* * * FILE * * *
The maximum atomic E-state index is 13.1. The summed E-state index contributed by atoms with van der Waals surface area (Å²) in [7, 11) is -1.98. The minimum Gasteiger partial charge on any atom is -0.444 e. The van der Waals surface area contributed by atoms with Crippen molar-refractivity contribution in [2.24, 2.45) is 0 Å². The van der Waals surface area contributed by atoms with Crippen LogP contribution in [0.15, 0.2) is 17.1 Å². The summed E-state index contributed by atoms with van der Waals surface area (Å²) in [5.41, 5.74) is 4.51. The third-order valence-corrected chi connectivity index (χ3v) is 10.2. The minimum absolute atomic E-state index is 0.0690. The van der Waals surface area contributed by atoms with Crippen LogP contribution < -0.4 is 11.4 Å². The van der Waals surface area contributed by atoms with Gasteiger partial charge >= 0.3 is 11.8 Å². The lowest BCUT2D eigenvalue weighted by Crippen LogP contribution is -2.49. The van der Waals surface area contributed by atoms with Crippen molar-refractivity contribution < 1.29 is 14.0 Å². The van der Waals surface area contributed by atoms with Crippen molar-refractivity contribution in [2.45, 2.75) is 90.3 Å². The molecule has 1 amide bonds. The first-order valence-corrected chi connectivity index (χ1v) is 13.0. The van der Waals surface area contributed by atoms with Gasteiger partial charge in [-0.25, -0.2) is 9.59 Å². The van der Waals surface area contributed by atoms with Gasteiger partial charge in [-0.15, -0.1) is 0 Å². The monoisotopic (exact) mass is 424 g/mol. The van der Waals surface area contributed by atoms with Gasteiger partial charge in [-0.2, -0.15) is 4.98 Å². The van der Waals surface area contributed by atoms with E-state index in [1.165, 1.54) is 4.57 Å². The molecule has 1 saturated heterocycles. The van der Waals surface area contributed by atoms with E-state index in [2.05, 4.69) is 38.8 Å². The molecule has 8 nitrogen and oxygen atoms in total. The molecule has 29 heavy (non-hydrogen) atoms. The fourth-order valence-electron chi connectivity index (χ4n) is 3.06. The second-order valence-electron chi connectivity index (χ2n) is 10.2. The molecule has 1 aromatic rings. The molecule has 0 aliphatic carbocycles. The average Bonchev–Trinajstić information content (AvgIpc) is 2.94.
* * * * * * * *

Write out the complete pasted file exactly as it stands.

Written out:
The maximum atomic E-state index is 13.1. The summed E-state index contributed by atoms with van der Waals surface area (Å²) in [7, 11) is -1.98. The minimum Gasteiger partial charge on any atom is -0.444 e. The van der Waals surface area contributed by atoms with Crippen molar-refractivity contribution in [2.24, 2.45) is 0 Å². The van der Waals surface area contributed by atoms with Crippen LogP contribution in [0.15, 0.2) is 17.1 Å². The summed E-state index contributed by atoms with van der Waals surface area (Å²) in [5.41, 5.74) is 4.51. The third-order valence-corrected chi connectivity index (χ3v) is 10.2. The minimum absolute atomic E-state index is 0.0690. The van der Waals surface area contributed by atoms with Crippen LogP contribution < -0.4 is 11.4 Å². The van der Waals surface area contributed by atoms with Gasteiger partial charge >= 0.3 is 11.8 Å². The lowest BCUT2D eigenvalue weighted by Crippen LogP contribution is -2.49. The van der Waals surface area contributed by atoms with Crippen molar-refractivity contribution < 1.29 is 14.0 Å². The van der Waals surface area contributed by atoms with Crippen molar-refractivity contribution in [2.45, 2.75) is 90.3 Å². The molecule has 1 amide bonds. The first-order valence-corrected chi connectivity index (χ1v) is 13.0. The van der Waals surface area contributed by atoms with Gasteiger partial charge in [-0.25, -0.2) is 9.59 Å². The van der Waals surface area contributed by atoms with Gasteiger partial charge in [-0.15, -0.1) is 0 Å². The monoisotopic (exact) mass is 424 g/mol. The van der Waals surface area contributed by atoms with Gasteiger partial charge in [-0.2, -0.15) is 4.98 Å². The van der Waals surface area contributed by atoms with E-state index in [1.165, 1.54) is 4.57 Å². The molecule has 1 saturated heterocycles. The van der Waals surface area contributed by atoms with E-state index in [2.05, 4.69) is 38.8 Å². The molecule has 8 nitrogen and oxygen atoms in total. The molecule has 29 heavy (non-hydrogen) atoms. The fourth-order valence-electron chi connectivity index (χ4n) is 3.06. The second-order valence-electron chi connectivity index (χ2n) is 10.2. The molecule has 1 aromatic rings. The molecule has 0 aliphatic carbocycles. The average Bonchev–Trinajstić information content (AvgIpc) is 2.94.